NBC NEWS – The claim that skin-to-skin contact during sex between men, not intercourse itself, drives most monkeypox transmission is likely backward, a growing group of experts say.
A registered nurse administers an intradermal monkeypox vaccine at a vaccination site on Aug. 15, 2022, in Miami.
Since the outset of the global monkeypox outbreak in May, public health and infectious disease experts have told the public that the virus is largely transmitting through skin-to-skin contact, in particular during sex between men.
Now, however, an expanding cadre of experts has come to believe that sex between men itself — both anal as well as oral intercourse — is likely the main driver of global monkeypox transmission.
The skin contact that comes with sex, these experts say, is probably much less of a risk factor.
In recent weeks, a growing body of scientific evidence — including a trio of studies published in peer-reviewed journals, as well as reports from national, regional and global health authorities — has suggested that experts may have framed monkeypox’s typical transmission route precisely backward.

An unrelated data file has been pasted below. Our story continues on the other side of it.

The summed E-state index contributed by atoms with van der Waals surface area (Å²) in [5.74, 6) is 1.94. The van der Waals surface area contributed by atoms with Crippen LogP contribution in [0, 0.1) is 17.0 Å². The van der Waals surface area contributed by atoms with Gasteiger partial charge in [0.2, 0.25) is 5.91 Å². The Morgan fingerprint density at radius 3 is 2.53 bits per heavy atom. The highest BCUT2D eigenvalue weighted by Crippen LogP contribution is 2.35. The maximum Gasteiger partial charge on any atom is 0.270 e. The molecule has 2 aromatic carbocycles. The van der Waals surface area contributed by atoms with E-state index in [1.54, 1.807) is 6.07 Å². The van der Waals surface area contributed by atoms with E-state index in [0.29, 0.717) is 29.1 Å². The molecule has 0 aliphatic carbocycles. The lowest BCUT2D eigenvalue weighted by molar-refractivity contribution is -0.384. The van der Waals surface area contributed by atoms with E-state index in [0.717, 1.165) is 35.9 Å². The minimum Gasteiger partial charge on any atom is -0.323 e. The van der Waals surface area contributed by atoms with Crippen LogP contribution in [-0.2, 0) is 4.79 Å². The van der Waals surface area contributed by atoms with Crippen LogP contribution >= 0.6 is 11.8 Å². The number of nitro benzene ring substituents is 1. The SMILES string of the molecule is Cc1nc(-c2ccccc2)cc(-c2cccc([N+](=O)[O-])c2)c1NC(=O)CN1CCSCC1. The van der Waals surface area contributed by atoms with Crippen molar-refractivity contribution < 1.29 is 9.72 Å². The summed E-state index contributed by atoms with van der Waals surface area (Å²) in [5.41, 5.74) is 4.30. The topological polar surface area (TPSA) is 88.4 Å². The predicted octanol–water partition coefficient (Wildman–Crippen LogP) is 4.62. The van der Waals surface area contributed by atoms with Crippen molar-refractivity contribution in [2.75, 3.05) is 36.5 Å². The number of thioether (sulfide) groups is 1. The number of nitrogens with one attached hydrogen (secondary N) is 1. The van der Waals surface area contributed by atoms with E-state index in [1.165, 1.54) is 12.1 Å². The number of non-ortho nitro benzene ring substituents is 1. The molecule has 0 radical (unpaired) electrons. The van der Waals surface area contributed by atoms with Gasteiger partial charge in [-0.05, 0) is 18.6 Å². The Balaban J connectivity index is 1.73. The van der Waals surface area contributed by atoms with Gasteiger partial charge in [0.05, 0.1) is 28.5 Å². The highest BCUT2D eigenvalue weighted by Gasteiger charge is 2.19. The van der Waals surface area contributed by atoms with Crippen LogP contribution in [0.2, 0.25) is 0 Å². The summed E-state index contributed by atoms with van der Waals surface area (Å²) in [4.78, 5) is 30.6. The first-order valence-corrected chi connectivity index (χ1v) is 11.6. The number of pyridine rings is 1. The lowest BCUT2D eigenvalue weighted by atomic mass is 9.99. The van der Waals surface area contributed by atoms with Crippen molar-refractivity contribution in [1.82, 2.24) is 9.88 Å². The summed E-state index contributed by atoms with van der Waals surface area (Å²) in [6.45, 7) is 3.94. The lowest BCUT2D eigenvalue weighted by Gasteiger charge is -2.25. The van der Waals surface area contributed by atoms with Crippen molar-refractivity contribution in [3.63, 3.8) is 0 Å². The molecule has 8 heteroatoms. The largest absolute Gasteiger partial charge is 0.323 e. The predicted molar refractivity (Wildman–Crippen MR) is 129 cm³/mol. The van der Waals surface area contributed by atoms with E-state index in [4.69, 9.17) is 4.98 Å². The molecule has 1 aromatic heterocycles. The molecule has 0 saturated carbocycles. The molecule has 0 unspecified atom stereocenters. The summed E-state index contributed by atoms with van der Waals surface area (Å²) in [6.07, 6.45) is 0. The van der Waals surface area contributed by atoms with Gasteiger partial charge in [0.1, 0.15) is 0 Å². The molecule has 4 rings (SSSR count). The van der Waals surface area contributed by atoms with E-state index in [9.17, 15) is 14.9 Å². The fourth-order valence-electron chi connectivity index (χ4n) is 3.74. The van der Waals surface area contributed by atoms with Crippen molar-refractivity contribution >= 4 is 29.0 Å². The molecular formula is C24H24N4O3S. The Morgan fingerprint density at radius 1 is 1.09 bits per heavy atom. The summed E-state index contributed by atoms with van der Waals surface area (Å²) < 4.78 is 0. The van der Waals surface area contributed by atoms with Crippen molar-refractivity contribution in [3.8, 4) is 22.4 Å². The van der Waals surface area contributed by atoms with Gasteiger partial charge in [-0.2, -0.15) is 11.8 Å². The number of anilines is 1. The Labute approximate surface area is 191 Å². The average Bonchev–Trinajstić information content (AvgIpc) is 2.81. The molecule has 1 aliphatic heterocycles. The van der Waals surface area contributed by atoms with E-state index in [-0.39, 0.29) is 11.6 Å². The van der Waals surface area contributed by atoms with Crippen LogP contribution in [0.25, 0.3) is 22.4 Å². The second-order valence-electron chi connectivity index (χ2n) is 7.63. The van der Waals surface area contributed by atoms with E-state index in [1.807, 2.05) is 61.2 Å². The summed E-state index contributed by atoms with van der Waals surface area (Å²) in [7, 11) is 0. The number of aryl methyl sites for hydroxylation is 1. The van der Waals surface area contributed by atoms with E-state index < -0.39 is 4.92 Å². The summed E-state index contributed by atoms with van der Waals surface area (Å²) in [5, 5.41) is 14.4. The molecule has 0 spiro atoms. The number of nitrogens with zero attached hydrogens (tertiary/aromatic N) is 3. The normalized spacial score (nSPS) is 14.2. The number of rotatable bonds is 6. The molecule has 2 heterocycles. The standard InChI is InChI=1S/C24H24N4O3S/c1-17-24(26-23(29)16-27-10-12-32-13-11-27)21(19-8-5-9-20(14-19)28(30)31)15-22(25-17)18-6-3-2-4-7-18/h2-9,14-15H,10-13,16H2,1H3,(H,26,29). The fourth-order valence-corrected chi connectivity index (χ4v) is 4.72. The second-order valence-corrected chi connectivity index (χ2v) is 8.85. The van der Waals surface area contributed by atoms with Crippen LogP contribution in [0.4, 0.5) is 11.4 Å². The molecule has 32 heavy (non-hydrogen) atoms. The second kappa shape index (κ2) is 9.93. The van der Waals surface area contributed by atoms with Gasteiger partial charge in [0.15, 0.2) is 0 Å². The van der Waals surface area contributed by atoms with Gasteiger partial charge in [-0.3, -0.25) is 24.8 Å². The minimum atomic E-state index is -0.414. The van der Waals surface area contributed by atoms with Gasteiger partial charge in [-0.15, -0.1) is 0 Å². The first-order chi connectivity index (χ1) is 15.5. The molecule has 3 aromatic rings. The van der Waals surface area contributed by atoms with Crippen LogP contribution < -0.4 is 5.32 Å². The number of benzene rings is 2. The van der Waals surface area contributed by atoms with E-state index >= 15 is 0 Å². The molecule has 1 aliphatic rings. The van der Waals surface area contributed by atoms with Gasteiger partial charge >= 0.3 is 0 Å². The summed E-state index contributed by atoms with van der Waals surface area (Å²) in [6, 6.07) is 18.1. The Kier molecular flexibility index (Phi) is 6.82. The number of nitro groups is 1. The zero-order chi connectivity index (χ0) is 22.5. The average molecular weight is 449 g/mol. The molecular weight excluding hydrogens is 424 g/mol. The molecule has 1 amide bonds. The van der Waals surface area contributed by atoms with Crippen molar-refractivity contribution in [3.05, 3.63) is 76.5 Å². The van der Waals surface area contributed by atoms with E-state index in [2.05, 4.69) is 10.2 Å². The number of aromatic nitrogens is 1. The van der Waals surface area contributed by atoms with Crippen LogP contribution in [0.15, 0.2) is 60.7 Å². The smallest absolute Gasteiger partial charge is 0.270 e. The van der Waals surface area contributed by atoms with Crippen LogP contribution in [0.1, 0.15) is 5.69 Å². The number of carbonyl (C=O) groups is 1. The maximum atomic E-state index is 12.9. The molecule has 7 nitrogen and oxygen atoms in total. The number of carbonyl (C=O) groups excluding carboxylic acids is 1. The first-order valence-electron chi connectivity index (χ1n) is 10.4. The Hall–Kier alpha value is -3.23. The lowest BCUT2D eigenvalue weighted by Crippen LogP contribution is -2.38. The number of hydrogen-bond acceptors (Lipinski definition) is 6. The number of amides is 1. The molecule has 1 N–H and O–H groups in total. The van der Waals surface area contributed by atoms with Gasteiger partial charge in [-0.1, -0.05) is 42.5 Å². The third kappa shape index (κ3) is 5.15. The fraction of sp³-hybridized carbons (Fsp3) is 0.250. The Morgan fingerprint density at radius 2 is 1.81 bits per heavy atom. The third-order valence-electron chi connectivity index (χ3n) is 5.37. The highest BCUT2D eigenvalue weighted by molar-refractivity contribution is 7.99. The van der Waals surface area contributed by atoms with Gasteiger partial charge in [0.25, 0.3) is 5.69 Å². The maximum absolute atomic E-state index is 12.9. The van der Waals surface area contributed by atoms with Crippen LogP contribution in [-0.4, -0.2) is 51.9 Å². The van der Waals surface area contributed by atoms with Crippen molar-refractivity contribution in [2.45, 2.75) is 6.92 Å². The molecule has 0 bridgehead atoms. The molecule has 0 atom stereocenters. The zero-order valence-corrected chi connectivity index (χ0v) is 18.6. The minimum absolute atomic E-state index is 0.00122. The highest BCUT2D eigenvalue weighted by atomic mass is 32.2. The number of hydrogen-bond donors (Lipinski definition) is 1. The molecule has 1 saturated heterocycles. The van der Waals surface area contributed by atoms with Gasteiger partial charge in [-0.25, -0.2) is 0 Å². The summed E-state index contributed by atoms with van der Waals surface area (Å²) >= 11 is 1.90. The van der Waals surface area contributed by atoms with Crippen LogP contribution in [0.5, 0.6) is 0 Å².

Reconceiving the primary risk factors for transmission is crucial because of how it may affect guidance on reducing the risk of infection, including the question of whether demanding that people with the virus self-isolate has any substantial impact on transmission.
Dr. Aniruddha Hazra, medical director of the University of Chicago Sexual Wellness Clinic, referring to monkeypox and to recent studies that found the virus in semen, said”
“A growing body of evidence supports that sexual transmission, particularly through seminal fluids, is occurring with the current MPX outbreak.”
Consequently, scientists told NBC News that the Centers for Disease Control and Prevention and other public health authorities should update their monkeypox communication strategies to more strongly emphasize the centrality of intercourse among gay and bisexual men, who comprise nearly all U.S. cases, to the virus’ spread … READ MORE.